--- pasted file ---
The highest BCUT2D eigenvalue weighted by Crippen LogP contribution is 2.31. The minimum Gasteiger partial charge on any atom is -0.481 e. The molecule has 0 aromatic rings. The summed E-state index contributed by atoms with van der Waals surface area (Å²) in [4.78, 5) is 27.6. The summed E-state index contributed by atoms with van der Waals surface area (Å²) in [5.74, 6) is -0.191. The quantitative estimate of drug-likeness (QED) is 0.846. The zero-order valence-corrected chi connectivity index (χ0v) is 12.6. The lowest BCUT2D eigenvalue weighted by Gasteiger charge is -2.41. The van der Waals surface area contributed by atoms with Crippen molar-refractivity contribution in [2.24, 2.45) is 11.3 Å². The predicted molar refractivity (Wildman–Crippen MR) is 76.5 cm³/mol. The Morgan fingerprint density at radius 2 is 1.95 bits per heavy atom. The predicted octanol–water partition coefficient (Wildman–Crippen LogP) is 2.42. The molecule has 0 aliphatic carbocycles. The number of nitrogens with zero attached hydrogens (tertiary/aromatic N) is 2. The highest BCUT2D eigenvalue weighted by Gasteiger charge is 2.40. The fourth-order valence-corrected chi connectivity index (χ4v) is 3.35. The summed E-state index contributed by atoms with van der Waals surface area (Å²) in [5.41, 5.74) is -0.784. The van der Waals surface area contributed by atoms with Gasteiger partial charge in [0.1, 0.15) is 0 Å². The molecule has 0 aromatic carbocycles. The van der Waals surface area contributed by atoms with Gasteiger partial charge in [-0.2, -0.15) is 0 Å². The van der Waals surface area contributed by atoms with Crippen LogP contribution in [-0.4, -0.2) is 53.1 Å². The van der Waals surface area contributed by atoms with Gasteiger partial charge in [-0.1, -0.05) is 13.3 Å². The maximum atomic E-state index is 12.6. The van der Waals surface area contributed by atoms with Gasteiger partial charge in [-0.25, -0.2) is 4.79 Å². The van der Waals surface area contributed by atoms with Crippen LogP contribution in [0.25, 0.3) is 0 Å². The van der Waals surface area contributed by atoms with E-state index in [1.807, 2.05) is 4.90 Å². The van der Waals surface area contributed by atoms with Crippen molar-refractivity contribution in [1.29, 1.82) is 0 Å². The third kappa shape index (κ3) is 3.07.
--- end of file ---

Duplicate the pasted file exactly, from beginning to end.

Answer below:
The highest BCUT2D eigenvalue weighted by Crippen LogP contribution is 2.31. The minimum Gasteiger partial charge on any atom is -0.481 e. The molecule has 0 aromatic rings. The summed E-state index contributed by atoms with van der Waals surface area (Å²) in [4.78, 5) is 27.6. The summed E-state index contributed by atoms with van der Waals surface area (Å²) in [5.74, 6) is -0.191. The quantitative estimate of drug-likeness (QED) is 0.846. The zero-order valence-corrected chi connectivity index (χ0v) is 12.6. The lowest BCUT2D eigenvalue weighted by Gasteiger charge is -2.41. The van der Waals surface area contributed by atoms with Crippen molar-refractivity contribution in [2.24, 2.45) is 11.3 Å². The predicted molar refractivity (Wildman–Crippen MR) is 76.5 cm³/mol. The Morgan fingerprint density at radius 2 is 1.95 bits per heavy atom. The predicted octanol–water partition coefficient (Wildman–Crippen LogP) is 2.42. The molecule has 0 aliphatic carbocycles. The number of nitrogens with zero attached hydrogens (tertiary/aromatic N) is 2. The highest BCUT2D eigenvalue weighted by Gasteiger charge is 2.40. The fourth-order valence-corrected chi connectivity index (χ4v) is 3.35. The summed E-state index contributed by atoms with van der Waals surface area (Å²) in [5.41, 5.74) is -0.784. The van der Waals surface area contributed by atoms with Gasteiger partial charge in [0.1, 0.15) is 0 Å². The molecule has 0 aromatic carbocycles. The van der Waals surface area contributed by atoms with Gasteiger partial charge in [-0.2, -0.15) is 0 Å². The van der Waals surface area contributed by atoms with Crippen LogP contribution in [-0.4, -0.2) is 53.1 Å². The van der Waals surface area contributed by atoms with Gasteiger partial charge in [-0.1, -0.05) is 13.3 Å². The maximum atomic E-state index is 12.6. The van der Waals surface area contributed by atoms with Gasteiger partial charge in [-0.25, -0.2) is 4.79 Å². The van der Waals surface area contributed by atoms with Crippen LogP contribution in [0.25, 0.3) is 0 Å². The van der Waals surface area contributed by atoms with E-state index in [1.807, 2.05) is 4.90 Å². The van der Waals surface area contributed by atoms with Crippen molar-refractivity contribution in [1.29, 1.82) is 0 Å². The third kappa shape index (κ3) is 3.07.